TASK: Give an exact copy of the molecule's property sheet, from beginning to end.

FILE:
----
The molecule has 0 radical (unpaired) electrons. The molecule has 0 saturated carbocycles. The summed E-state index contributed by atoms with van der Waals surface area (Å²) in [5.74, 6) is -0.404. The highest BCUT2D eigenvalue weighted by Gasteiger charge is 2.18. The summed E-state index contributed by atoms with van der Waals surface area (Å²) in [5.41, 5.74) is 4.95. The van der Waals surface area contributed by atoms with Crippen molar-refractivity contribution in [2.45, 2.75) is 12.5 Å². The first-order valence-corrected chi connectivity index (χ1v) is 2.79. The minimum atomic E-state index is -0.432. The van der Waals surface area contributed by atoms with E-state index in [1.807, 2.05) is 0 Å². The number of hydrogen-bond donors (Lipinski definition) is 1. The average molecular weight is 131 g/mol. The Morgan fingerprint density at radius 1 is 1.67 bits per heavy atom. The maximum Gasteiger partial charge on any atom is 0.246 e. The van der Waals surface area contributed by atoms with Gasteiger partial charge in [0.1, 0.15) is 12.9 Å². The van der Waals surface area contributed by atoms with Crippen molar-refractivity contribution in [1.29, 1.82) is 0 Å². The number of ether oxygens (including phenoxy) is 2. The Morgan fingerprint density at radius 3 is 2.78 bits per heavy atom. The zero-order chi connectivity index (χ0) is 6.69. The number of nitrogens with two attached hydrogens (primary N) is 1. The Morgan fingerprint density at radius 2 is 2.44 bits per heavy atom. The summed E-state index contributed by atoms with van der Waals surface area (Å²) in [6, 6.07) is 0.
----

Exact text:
The molecule has 0 radical (unpaired) electrons. The molecule has 0 saturated carbocycles. The summed E-state index contributed by atoms with van der Waals surface area (Å²) in [5.74, 6) is -0.404. The highest BCUT2D eigenvalue weighted by Gasteiger charge is 2.18. The summed E-state index contributed by atoms with van der Waals surface area (Å²) in [5.41, 5.74) is 4.95. The van der Waals surface area contributed by atoms with Crippen molar-refractivity contribution in [2.45, 2.75) is 12.5 Å². The first-order valence-corrected chi connectivity index (χ1v) is 2.79. The minimum atomic E-state index is -0.432. The van der Waals surface area contributed by atoms with E-state index in [1.807, 2.05) is 0 Å². The number of hydrogen-bond donors (Lipinski definition) is 1. The average molecular weight is 131 g/mol. The Morgan fingerprint density at radius 1 is 1.67 bits per heavy atom. The maximum Gasteiger partial charge on any atom is 0.246 e. The van der Waals surface area contributed by atoms with Gasteiger partial charge in [0.1, 0.15) is 12.9 Å². The van der Waals surface area contributed by atoms with Crippen molar-refractivity contribution in [1.29, 1.82) is 0 Å². The number of ether oxygens (including phenoxy) is 2. The Morgan fingerprint density at radius 3 is 2.78 bits per heavy atom. The zero-order chi connectivity index (χ0) is 6.69. The number of nitrogens with two attached hydrogens (primary N) is 1. The Morgan fingerprint density at radius 2 is 2.44 bits per heavy atom. The summed E-state index contributed by atoms with van der Waals surface area (Å²) in [6, 6.07) is 0.